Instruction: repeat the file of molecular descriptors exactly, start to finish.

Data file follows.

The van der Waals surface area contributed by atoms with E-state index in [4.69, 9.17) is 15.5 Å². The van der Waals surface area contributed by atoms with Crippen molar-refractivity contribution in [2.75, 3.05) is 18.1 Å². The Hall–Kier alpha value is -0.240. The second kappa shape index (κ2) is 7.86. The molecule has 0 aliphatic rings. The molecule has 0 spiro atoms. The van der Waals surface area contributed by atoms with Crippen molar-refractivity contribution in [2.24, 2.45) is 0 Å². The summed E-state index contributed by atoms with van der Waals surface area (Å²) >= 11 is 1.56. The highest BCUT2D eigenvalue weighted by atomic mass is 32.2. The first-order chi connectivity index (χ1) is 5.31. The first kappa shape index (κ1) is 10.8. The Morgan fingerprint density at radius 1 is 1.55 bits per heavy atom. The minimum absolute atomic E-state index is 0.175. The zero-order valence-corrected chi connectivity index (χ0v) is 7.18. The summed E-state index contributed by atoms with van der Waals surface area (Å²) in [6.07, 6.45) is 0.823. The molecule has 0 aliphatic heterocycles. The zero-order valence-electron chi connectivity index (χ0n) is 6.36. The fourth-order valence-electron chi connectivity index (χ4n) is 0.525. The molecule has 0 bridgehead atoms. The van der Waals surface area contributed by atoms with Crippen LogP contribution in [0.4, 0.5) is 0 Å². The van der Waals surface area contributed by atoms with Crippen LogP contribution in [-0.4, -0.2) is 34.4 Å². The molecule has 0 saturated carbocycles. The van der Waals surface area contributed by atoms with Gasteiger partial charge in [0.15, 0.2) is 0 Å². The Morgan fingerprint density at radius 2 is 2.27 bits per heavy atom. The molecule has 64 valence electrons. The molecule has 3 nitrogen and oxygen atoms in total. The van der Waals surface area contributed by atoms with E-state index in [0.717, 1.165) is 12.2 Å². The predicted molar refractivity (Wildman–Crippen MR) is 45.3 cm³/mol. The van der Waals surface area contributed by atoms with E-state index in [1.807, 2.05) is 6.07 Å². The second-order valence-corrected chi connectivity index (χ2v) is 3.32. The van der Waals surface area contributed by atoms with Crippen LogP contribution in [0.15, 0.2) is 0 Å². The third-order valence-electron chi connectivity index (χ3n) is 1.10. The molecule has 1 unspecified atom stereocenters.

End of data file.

The van der Waals surface area contributed by atoms with E-state index in [4.69, 9.17) is 15.5 Å². The van der Waals surface area contributed by atoms with Crippen molar-refractivity contribution in [2.75, 3.05) is 18.1 Å². The Hall–Kier alpha value is -0.240. The second kappa shape index (κ2) is 7.86. The molecule has 0 aliphatic rings. The molecule has 0 spiro atoms. The van der Waals surface area contributed by atoms with Crippen molar-refractivity contribution in [2.24, 2.45) is 0 Å². The summed E-state index contributed by atoms with van der Waals surface area (Å²) >= 11 is 1.56. The highest BCUT2D eigenvalue weighted by atomic mass is 32.2. The first-order chi connectivity index (χ1) is 5.31. The first kappa shape index (κ1) is 10.8. The Morgan fingerprint density at radius 1 is 1.55 bits per heavy atom. The minimum absolute atomic E-state index is 0.175. The zero-order valence-corrected chi connectivity index (χ0v) is 7.18. The summed E-state index contributed by atoms with van der Waals surface area (Å²) in [6.07, 6.45) is 0.823. The molecule has 0 aliphatic heterocycles. The zero-order valence-electron chi connectivity index (χ0n) is 6.36. The fourth-order valence-electron chi connectivity index (χ4n) is 0.525. The molecule has 0 bridgehead atoms. The van der Waals surface area contributed by atoms with Crippen LogP contribution in [0.4, 0.5) is 0 Å². The van der Waals surface area contributed by atoms with Crippen LogP contribution in [-0.4, -0.2) is 34.4 Å². The molecule has 0 saturated carbocycles. The van der Waals surface area contributed by atoms with Gasteiger partial charge in [0.15, 0.2) is 0 Å². The Morgan fingerprint density at radius 2 is 2.27 bits per heavy atom. The molecule has 64 valence electrons. The molecule has 3 nitrogen and oxygen atoms in total. The van der Waals surface area contributed by atoms with E-state index in [0.717, 1.165) is 12.2 Å². The predicted molar refractivity (Wildman–Crippen MR) is 45.3 cm³/mol. The van der Waals surface area contributed by atoms with E-state index in [1.807, 2.05) is 6.07 Å². The second-order valence-corrected chi connectivity index (χ2v) is 3.32. The van der Waals surface area contributed by atoms with Crippen LogP contribution in [0.15, 0.2) is 0 Å². The third-order valence-electron chi connectivity index (χ3n) is 1.10. The molecule has 1 unspecified atom stereocenters.